As vaccination rates go up and the end of the COVID-19 pandemic is in sight, there is more discussion about returning to the office. Many people are feeling anxious about this change, including those who have discovered a preference for working from home. Read on for ideas on how managers and employers can redefine working in-person.
The Challenge of Redefining a Workplace
- Hybrid workplaces (remote and in-person) require considerable thought as power, visibility and connection are issues. Employees that are in the office are more visible than their remote counterparts and may be recognized more for their efforts or tapped for special projects or even promoted or rewarded financially. It is essential that managers and individuals in positions of power recognize this bias and work to level the playing field.
- Access to individuals in positions of power/authority is easier for individuals working in-person assuming that managers are in the office too. Employers need to recognize this imbalance and work to increase their accessibility to all employees in the workplace. Greater access to higher levels can mean more mentoring, training and simply being in the know.
- Creating a welcoming and safe environment is essential in reducing anxiety about returning to working in-person. Employees that return to the office are now looking for spaces and places to connect with co-workers and managers for projects that require collaboration. Generally speaking, employees do not want to return to do work that they can accomplish individually from home.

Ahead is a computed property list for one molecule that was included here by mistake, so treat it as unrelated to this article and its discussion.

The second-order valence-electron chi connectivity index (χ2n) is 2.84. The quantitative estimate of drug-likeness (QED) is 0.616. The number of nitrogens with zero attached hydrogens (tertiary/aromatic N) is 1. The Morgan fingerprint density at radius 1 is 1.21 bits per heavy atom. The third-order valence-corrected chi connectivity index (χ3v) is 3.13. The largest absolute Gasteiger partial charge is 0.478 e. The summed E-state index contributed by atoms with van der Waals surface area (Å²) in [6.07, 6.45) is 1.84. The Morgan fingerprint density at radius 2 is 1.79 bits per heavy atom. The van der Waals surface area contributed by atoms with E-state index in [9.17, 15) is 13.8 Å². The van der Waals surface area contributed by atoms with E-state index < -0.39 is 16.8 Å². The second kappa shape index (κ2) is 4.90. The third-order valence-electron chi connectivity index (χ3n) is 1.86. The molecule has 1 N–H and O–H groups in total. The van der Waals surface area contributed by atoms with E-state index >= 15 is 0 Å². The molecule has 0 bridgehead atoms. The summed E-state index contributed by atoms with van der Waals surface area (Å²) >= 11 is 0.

- Restructuring office space in a way that permanently recognizes space requirements for COVID-19 safety protocols instead of make shift set-ups will communicate that employee well-being is top of the mind. Providing spaces for people to rejuvenate, relax and recharge during the day will be important. The pandemic has changed people’s expectations of the workplace.
- Encourage staff to talk about their anxieties related to returning to the office. Informal anonymous surveys are only the start of this process. Some individuals will not necessarily feel comfortable speaking up about their needs and others will not trust a survey to be anonymous. A multi-pronged approach to returning to the office is needed and thorough research must be done to protect everyone – their health and their rights. For instance, not everyone will feel comfortable working closely with others when the vaccine status of each individual is unknown.
- Developing clear policies in collaboration with employees around wearing masks, physical distancing and other COVID-19 safety protocols is important. No one wants to go into a workplace that doesn’t have policies or the means to enforce those policies. For example, will everyone wear a mask? What will happen when masks are not being worn properly?
- Communicate extensively regarding why it is necessary to come back into the office. Explaining the “why” is important so people do not feel like they have been forced or coerced into returning.
Finally and most importantly have compassion. Please be kind to your staff as returning to in-person or hybrid models develop. Patience is key as we all adjust to the new world of work.
Listening. Guiding. Caring.